The future of creating animal protein won’t need a drafty barn, but instead may reside in a toasty greenhouse: Forte Protein—a new startup that grows commercial animal proteins inside agricultural plants—has joined Cornell’s Center for Life Science Ventures business incubator.
The proprietary method that creates these nutrients and food ingredients has a propensity for quick growth and a sustainable, low-carbon footprint.
“We don’t use animals at all,” said microbiologist Kathleen Hefferon, Forte Protein cofounder and CEO. “Our carbon footprint is minimal. We’re not having to feed any animals and we don’t have animal waste. We are producing animal proteins with very near to zero carbon emissions.”
Rather than growing, feeding and maintaining livestock and then harvesting their protein, the company offers plant-based animal nutrients and food ingredients, ranging from the simple to the complex, grown affordably within days or weeks—and all without disturbing the environment.
“The concept of Forte Protein, this new business, remains absolutely brilliant,” said Lou Walcer, director of the Center for Life Science Ventures. “The company has figured out how to use plants to grow animal protein. It has potential to be plant-sourced material for use in feedlots, fish farms, or commercial food ingredients—all without creating the need for a large amount land and all without creating methane or carbon dioxide.”
If a food company had a need for animal proteins, such as collagen, myoglobin, ovalbumin, or casein, Forte Protein’s proprietary technology can grow it in plants using a technology with rapid duplication. The company can introduce the animal protein gene into a plant, such as lettuce, during a rapid-growth stage. The technology can be used for food, beverage, health and wellness, and other industrial applications. As an example, the system can produce casein—found in milk, the protein needed to make cheese—in about three days.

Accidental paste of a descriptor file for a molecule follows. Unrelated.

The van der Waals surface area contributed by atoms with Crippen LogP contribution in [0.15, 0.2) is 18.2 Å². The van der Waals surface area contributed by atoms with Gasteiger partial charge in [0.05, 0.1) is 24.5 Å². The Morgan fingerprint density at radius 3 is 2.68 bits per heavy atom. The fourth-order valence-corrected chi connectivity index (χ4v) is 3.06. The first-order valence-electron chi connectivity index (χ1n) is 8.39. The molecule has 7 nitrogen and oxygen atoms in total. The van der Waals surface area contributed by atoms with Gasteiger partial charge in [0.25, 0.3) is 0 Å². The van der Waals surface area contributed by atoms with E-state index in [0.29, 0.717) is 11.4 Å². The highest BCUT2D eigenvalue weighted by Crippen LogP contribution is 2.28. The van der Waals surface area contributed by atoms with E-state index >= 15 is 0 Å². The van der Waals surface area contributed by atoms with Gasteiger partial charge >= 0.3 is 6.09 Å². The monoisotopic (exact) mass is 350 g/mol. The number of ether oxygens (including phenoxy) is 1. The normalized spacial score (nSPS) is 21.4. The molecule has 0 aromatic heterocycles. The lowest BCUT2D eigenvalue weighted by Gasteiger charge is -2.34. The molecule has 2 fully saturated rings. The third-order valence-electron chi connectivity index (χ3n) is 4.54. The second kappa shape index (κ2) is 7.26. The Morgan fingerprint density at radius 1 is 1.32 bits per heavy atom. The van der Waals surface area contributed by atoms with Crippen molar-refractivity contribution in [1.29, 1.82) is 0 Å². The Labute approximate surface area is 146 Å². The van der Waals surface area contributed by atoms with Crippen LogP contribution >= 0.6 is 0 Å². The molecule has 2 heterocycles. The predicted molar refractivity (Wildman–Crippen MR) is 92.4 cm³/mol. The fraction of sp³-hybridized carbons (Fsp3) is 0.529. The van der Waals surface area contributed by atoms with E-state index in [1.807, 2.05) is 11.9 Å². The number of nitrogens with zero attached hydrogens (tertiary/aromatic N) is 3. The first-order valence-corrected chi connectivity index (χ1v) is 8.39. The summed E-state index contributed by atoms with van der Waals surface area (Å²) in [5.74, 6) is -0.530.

“[Plant-grown animal protein] has potential to be plant-sourced material for use in feedlots, fish farms, or commercial food ingredients—all without creating the need for a large amount land and all without creating methane or carbon dioxide.”
“In our system, the protein multiplies like crazy and then we harvest it,” Hefferon said.
Prior to the pandemic in 2019, Hefferon had joined the initial cohort of Women Entrepreneurs Cornell, known as W.E. Cornell, a program that helps women researchers develop and commercialize their own innovations into a technology-based business. She had sought to develop proteins for biofuels and create a sustainable economy, but as the pandemic progressed, she switched to developing proteins for food.
From there, Hefferon and Cornell filed for a patent, and she applied to develop her business at the Center for Life Sciences Ventures incubator. Hefferon brought on Tracy Kirkman as the chief operations officer and Deborah McConchie as chief revenue officer to develop a marketing strategy. Postdoctoral researcher Imran Kahn opened the Forte Protein laboratory in the Weill Hall incubator space in January 2023.
“There are a lot of people on the planet who are anemic, so I can see where we can help nutrient-deficient people or provide better access to high quality protein,” said Hefferon, who was a Cornell scientific researcher for more than two decades. “I realize that my work, my ideas could help the world,” she said. “And that’s why I started this company.”
Originally published January 23, 2023 on the Cornell Chronicle website as “Cornell startup cultivates animal protein from plants.”
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